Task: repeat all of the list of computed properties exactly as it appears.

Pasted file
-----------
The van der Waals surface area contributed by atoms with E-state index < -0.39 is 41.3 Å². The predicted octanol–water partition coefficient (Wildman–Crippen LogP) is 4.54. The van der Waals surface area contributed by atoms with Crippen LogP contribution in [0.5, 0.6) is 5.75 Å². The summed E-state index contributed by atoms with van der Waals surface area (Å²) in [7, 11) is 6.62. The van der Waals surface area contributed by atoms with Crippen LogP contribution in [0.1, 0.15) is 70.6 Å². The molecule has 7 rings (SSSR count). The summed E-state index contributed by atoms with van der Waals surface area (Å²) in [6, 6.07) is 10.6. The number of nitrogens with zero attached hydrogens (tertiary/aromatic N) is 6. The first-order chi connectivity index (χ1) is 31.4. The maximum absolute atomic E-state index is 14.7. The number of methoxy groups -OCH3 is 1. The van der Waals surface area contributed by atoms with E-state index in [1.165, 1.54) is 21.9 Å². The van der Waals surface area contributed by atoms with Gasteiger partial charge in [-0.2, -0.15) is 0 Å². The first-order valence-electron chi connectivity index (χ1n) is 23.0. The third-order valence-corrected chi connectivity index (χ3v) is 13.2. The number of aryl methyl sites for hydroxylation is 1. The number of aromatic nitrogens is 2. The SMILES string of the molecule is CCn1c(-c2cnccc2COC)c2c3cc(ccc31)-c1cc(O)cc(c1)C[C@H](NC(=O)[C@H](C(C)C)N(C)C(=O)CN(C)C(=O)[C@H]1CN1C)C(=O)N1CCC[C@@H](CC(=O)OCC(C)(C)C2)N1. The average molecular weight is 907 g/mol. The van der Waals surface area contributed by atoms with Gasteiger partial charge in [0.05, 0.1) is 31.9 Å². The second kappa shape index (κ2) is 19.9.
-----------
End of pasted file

The van der Waals surface area contributed by atoms with E-state index < -0.39 is 41.3 Å². The predicted octanol–water partition coefficient (Wildman–Crippen LogP) is 4.54. The van der Waals surface area contributed by atoms with Crippen LogP contribution in [0.5, 0.6) is 5.75 Å². The summed E-state index contributed by atoms with van der Waals surface area (Å²) in [7, 11) is 6.62. The van der Waals surface area contributed by atoms with Crippen LogP contribution in [0.1, 0.15) is 70.6 Å². The molecule has 7 rings (SSSR count). The summed E-state index contributed by atoms with van der Waals surface area (Å²) in [6, 6.07) is 10.6. The number of nitrogens with zero attached hydrogens (tertiary/aromatic N) is 6. The first-order chi connectivity index (χ1) is 31.4. The maximum absolute atomic E-state index is 14.7. The number of methoxy groups -OCH3 is 1. The van der Waals surface area contributed by atoms with E-state index in [1.165, 1.54) is 21.9 Å². The van der Waals surface area contributed by atoms with Gasteiger partial charge in [-0.2, -0.15) is 0 Å². The first-order valence-electron chi connectivity index (χ1n) is 23.0. The third-order valence-corrected chi connectivity index (χ3v) is 13.2. The number of aryl methyl sites for hydroxylation is 1. The number of aromatic nitrogens is 2. The SMILES string of the molecule is CCn1c(-c2cnccc2COC)c2c3cc(ccc31)-c1cc(O)cc(c1)C[C@H](NC(=O)[C@H](C(C)C)N(C)C(=O)CN(C)C(=O)[C@H]1CN1C)C(=O)N1CCC[C@@H](CC(=O)OCC(C)(C)C2)N1. The average molecular weight is 907 g/mol. The van der Waals surface area contributed by atoms with Gasteiger partial charge in [0.05, 0.1) is 31.9 Å². The second kappa shape index (κ2) is 19.9.